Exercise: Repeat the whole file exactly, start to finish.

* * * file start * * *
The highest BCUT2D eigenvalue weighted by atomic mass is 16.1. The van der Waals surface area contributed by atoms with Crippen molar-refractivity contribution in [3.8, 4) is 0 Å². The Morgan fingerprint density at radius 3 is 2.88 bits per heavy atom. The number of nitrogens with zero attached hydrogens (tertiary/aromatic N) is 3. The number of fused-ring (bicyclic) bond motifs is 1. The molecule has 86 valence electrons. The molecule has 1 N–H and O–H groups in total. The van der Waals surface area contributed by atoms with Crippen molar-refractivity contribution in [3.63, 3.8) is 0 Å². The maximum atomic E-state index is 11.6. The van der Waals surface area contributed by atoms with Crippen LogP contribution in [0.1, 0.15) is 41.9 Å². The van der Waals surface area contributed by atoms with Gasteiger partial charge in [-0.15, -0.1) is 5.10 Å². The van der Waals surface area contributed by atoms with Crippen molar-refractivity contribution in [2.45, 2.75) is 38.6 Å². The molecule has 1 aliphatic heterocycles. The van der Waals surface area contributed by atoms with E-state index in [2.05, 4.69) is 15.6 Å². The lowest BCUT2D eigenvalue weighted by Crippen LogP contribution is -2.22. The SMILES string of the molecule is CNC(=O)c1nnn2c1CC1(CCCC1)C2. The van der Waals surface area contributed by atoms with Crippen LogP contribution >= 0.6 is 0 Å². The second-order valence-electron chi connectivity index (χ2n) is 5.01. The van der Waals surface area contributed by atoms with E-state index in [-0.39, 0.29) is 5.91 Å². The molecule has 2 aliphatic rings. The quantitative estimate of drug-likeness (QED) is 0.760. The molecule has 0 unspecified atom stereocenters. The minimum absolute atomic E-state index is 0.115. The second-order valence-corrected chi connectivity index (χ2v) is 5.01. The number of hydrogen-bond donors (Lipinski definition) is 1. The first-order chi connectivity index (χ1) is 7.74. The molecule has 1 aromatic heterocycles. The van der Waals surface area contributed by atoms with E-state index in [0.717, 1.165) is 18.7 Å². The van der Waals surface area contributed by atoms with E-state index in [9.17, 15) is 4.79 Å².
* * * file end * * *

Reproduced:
The highest BCUT2D eigenvalue weighted by atomic mass is 16.1. The van der Waals surface area contributed by atoms with Crippen molar-refractivity contribution in [3.8, 4) is 0 Å². The Morgan fingerprint density at radius 3 is 2.88 bits per heavy atom. The number of nitrogens with zero attached hydrogens (tertiary/aromatic N) is 3. The number of fused-ring (bicyclic) bond motifs is 1. The molecule has 86 valence electrons. The molecule has 1 N–H and O–H groups in total. The van der Waals surface area contributed by atoms with Crippen molar-refractivity contribution in [3.63, 3.8) is 0 Å². The maximum atomic E-state index is 11.6. The van der Waals surface area contributed by atoms with Crippen LogP contribution in [0.1, 0.15) is 41.9 Å². The van der Waals surface area contributed by atoms with Gasteiger partial charge in [-0.15, -0.1) is 5.10 Å². The van der Waals surface area contributed by atoms with Crippen molar-refractivity contribution in [2.45, 2.75) is 38.6 Å². The molecule has 1 aliphatic heterocycles. The van der Waals surface area contributed by atoms with E-state index in [2.05, 4.69) is 15.6 Å². The lowest BCUT2D eigenvalue weighted by Crippen LogP contribution is -2.22. The SMILES string of the molecule is CNC(=O)c1nnn2c1CC1(CCCC1)C2. The van der Waals surface area contributed by atoms with Crippen LogP contribution >= 0.6 is 0 Å². The second-order valence-electron chi connectivity index (χ2n) is 5.01. The van der Waals surface area contributed by atoms with E-state index in [-0.39, 0.29) is 5.91 Å². The molecule has 2 aliphatic rings. The quantitative estimate of drug-likeness (QED) is 0.760. The molecule has 0 unspecified atom stereocenters. The minimum absolute atomic E-state index is 0.115. The second-order valence-corrected chi connectivity index (χ2v) is 5.01. The number of hydrogen-bond donors (Lipinski definition) is 1. The first-order chi connectivity index (χ1) is 7.74. The molecule has 1 aromatic heterocycles. The van der Waals surface area contributed by atoms with E-state index in [0.717, 1.165) is 18.7 Å². The van der Waals surface area contributed by atoms with E-state index in [9.17, 15) is 4.79 Å².